Genetic Diversity Study of Lepidiumsativum Population of Ethiopia using ISSR Marker and Morphological Characters
The study was conducted to assess the genetic diversity of Lepidiumsativum populations from Ethiopia using both morphological and ISSR markers. A total of 86 L. sativum genotypes were planted in Complete Randomized Block Design with two replications at Holeta Agricultural Research Center during 2011/2012 cropping season. Ten plants were tagged for morphological data collection and fourteen quantitative traits were recorded. The ISSR fingerprint analysis was conducted at the Genetics Laboratory of Addis Ababa University, Ethiopia. Analysis of variance was computed for 12 morphological traits and significant variation within and between L. sativum populations was recorded. Yield data indicated that accession 205162 (2324.08 kg/ha) and 90020 (2008.46 kg/ha) from Amhara; accession 234828 (1983.4kg/ha) from Oromia observed to give higher yield. The seed color based bulk analysis of oil content also indicated that Brown gave the highest (25%) oil content. Molecular data generated from ISSR bands recorded was used for computing gene diversity, percent polymorphism and Shannon diversity index and AMOVA. Moreover, the ISSR data was used to construct UPGMA, Nj trees. Tigray and Amhara populations showed higher gene diversity (0.24) and Shannon information index (0.35). Nj, UPGMA analysis showed very week grouping among individuals collected from the same regions. Generally, Tigray and Amhara regions showed moderate to high diversity in both morphological and ISSR analysis. High variation was recorded for number of seeds/plant, number of pod/plant, number of secondary branch/plant, and plant height, which indicates the presence of ample variability for L. sativum improvement in Ethiopia. Different geographical regions of Ethiopia, showed different levels of variation; thus conservation priority should be given for those regions that have genetic diversity. This result also indicated the presence of genetic diversity that can be exploited to improve the productivity of L. sativum in Ethiopia.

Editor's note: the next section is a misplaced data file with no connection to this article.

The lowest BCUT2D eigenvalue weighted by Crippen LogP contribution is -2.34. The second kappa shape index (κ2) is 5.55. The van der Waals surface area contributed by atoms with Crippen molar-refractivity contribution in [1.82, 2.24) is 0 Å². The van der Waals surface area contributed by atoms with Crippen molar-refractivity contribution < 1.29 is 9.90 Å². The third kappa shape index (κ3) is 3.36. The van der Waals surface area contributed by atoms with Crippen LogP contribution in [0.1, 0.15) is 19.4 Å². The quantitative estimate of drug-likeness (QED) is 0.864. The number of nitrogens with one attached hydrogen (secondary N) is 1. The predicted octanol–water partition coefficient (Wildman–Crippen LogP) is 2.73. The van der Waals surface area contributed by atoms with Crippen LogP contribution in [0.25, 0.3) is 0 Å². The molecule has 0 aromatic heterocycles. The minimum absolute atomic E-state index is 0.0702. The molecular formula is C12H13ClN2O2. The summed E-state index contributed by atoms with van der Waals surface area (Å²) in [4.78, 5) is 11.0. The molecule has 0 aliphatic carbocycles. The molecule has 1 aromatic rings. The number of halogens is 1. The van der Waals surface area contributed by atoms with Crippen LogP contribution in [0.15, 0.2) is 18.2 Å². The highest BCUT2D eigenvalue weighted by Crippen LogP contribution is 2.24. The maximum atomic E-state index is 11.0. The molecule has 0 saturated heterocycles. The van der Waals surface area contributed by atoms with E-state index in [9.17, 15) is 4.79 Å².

Key words - Genetic diversity, ISSR, Lepidiumsativum, Morphology